While victims of a meningitis outbreak may never regain full health, a recently filed financial settlement may provide some help.
In September 2012, health agencies and physicians noticed an uptick in incidents of meningitis. Investigation of the illnesses revealed victims suffered from a fungal form of meningitis resulting from contaminated pharmaceutical products produced by the New England Compounding Center (NECC), a Massachusetts company.
For sufferers of back and joint pain, steroid injections are often prescribed to reduce pain and inflammation. Compounding companies, like NECC, make large batches of medication for use in health facilities across the country.
According to the Centers for Disease Control and Prevention (CDC), 93 people in Indiana were sickened by the injections and 11 died.
Shortly after the outbreak, NECC closed its doors and filed bankruptcy. While investigation and lawsuits continue against other companies involved in the outbreak, claims against the owners of NECC were tentatively settled by the filing of a recent bankruptcy agreement that includes these points:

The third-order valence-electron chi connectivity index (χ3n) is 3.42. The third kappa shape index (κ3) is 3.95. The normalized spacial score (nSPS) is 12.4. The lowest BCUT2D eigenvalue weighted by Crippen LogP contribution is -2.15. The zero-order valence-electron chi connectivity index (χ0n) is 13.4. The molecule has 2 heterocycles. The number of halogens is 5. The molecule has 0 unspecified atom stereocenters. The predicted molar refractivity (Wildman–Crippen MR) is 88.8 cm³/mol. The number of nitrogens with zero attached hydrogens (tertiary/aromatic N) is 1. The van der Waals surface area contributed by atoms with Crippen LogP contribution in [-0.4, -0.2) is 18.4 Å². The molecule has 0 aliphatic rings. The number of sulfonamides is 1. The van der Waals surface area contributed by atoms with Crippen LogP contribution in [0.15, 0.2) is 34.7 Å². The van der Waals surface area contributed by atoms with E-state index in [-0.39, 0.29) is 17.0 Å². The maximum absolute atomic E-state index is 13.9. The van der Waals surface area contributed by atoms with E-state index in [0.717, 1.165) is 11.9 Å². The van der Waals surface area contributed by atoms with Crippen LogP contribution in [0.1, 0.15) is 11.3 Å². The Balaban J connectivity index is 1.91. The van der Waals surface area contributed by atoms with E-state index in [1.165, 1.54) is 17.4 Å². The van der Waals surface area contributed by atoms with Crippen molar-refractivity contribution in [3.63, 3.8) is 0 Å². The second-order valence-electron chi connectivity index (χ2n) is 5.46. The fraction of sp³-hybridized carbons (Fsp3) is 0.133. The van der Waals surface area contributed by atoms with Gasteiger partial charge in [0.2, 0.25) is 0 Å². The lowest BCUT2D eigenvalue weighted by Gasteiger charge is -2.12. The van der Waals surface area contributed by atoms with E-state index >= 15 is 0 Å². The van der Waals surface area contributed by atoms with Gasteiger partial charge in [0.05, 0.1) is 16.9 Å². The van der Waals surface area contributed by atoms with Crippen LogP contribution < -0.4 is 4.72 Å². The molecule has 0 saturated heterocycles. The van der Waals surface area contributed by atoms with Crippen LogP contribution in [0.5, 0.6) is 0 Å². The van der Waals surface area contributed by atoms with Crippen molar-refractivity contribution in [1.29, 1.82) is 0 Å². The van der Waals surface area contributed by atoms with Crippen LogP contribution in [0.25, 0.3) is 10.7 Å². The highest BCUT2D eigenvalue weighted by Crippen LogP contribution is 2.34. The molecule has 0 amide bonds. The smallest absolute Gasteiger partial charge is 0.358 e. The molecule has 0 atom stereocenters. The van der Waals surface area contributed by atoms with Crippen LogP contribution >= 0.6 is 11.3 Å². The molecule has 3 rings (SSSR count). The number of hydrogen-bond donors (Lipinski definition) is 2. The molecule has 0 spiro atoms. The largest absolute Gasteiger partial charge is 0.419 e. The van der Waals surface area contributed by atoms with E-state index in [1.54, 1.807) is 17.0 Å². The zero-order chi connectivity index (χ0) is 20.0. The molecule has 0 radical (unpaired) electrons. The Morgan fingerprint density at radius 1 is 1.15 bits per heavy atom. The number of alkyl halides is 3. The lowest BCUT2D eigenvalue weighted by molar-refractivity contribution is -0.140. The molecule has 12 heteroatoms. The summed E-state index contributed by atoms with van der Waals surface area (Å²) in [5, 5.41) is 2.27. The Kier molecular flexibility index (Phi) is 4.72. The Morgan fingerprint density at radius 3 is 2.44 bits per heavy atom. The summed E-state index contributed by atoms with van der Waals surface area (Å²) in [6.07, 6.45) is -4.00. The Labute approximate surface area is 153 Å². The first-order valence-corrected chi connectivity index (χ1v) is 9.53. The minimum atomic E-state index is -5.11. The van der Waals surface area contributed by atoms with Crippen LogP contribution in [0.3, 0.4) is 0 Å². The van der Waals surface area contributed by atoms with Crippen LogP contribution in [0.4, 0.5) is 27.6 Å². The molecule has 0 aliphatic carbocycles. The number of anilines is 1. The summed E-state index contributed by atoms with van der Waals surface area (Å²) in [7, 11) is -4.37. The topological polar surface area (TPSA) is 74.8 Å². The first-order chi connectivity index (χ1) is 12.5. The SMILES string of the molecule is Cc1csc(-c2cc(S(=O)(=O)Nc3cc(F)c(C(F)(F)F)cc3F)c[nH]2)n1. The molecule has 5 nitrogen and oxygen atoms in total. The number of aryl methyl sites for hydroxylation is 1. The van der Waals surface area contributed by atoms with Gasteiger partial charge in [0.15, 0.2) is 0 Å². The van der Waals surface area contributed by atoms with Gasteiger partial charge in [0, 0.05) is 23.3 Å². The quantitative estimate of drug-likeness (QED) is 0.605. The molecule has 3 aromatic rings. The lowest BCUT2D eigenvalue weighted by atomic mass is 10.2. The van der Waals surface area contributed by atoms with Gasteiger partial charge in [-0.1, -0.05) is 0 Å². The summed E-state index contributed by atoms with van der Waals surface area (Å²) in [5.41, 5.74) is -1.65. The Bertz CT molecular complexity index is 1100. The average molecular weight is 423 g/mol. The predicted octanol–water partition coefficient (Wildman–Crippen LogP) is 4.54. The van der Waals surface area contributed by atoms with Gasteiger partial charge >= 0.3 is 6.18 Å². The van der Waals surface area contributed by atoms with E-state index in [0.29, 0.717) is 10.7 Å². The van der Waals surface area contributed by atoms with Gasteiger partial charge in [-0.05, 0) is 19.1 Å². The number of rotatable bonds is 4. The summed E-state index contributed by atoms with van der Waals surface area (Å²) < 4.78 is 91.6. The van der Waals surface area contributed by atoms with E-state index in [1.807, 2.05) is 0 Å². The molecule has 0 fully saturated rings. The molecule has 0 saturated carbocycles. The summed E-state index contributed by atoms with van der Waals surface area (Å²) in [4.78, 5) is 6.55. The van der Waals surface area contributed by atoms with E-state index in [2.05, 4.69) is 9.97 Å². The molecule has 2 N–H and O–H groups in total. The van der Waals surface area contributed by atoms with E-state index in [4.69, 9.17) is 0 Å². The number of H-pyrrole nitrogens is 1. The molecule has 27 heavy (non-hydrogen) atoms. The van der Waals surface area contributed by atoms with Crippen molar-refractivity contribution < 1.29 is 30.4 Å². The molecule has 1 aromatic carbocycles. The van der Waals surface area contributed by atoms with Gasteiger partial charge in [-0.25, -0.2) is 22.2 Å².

- The owners of NECC are to fund a settlement trust worth approximately $100 million.
- Almost $50 million comes directly from the owners, with another $29 million expected from insurance policies.
- Sale of an additional business should increase the settlement trust another $10 million.
Across the United States, more than 700 people became sick and 64 died. For those who suffered stroke or infection as a result of the contaminated injections, life is never going to be the same.